The W.K. Kellogg Foundation has announced grants totaling $4.7 million to community organizations in Mississippi and New Orleans working to promote racial equity and healing and eliminate barriers to success for young men and boys of color.
Two community-based nonprofits in Mississippi working in partnership with several other organizations and eight organizations in New Orleans will receive grants ranging from $150,000 to $1 million in support of their efforts to improve outcomes for young men and boys of color. In Mississippi, the American Civil Liberties Union of Mississippi Foundation was awarded $1 million for a pilot program that will promote racial equity in school discipline practices, while Tougaloo College will receive $1 million in support of its efforts to eliminate unduly harsh school disciplinary measures that disproportionately affect students of color.
In New Orleans, recipients include the Institute of Women and Ethnic Studies, which was awarded $450,000 to prepare interns for employment in the growing New Orleans media and production sector; Kids Rethink New Orleans Schools, which will receive $150,000 in support of its efforts to develop, design, and facilitate programs for youth who are currently in the New Orleans criminal justice system; the Louisiana Center for Children's Rights, which was awarded $450,000 for a program that employs young men of color who have been involved in the justice system; and Reconcile New Orleans, which will receive $450,000 to boost support to members of its alumni network through a three-phase approach that incorporates training, employment resources, and leadership development.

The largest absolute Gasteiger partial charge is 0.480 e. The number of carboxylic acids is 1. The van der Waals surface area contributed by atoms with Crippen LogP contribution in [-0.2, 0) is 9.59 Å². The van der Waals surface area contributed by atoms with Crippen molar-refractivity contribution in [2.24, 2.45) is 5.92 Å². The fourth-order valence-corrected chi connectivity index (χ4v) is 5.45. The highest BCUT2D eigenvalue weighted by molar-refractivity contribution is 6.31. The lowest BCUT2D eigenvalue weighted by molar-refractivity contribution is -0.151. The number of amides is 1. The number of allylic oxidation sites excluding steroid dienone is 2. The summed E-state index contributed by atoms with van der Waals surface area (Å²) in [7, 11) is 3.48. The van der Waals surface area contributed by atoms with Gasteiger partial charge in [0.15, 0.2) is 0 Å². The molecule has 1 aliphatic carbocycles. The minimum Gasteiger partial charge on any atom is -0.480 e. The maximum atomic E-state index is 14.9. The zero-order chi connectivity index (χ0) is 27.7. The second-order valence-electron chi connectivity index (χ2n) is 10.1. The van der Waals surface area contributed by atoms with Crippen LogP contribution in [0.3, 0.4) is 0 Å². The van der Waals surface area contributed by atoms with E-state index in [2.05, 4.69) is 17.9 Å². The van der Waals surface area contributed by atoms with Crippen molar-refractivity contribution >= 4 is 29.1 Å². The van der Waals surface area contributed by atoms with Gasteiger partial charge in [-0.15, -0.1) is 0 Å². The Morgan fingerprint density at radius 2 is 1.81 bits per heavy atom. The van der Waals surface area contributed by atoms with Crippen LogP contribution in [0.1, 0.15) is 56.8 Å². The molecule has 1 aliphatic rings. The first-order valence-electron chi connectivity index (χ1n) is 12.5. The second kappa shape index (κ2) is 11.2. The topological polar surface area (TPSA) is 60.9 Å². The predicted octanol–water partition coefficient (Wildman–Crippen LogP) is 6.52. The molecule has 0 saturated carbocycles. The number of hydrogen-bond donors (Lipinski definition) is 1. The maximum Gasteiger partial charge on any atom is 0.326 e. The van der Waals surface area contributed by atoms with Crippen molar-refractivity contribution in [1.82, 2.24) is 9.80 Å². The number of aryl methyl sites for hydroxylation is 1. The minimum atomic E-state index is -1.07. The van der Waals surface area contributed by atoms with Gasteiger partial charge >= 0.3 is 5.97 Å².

The investments announced by the foundation grew out of its involvement in the Executives' Alliance for Men and Boys of Color, a network of more than forty national, regional, and community foundations working together to help young men and boys of color reach their full potential in life. "Young men and boys of color have enormous potential and deserve equitable opportunities to succeed," said WKKF president and CEO La June Montgomery Tabron. "We believe that these smart, creative, and dedicated young men will be the next generation of leaders for their families, communities, states, and the nation."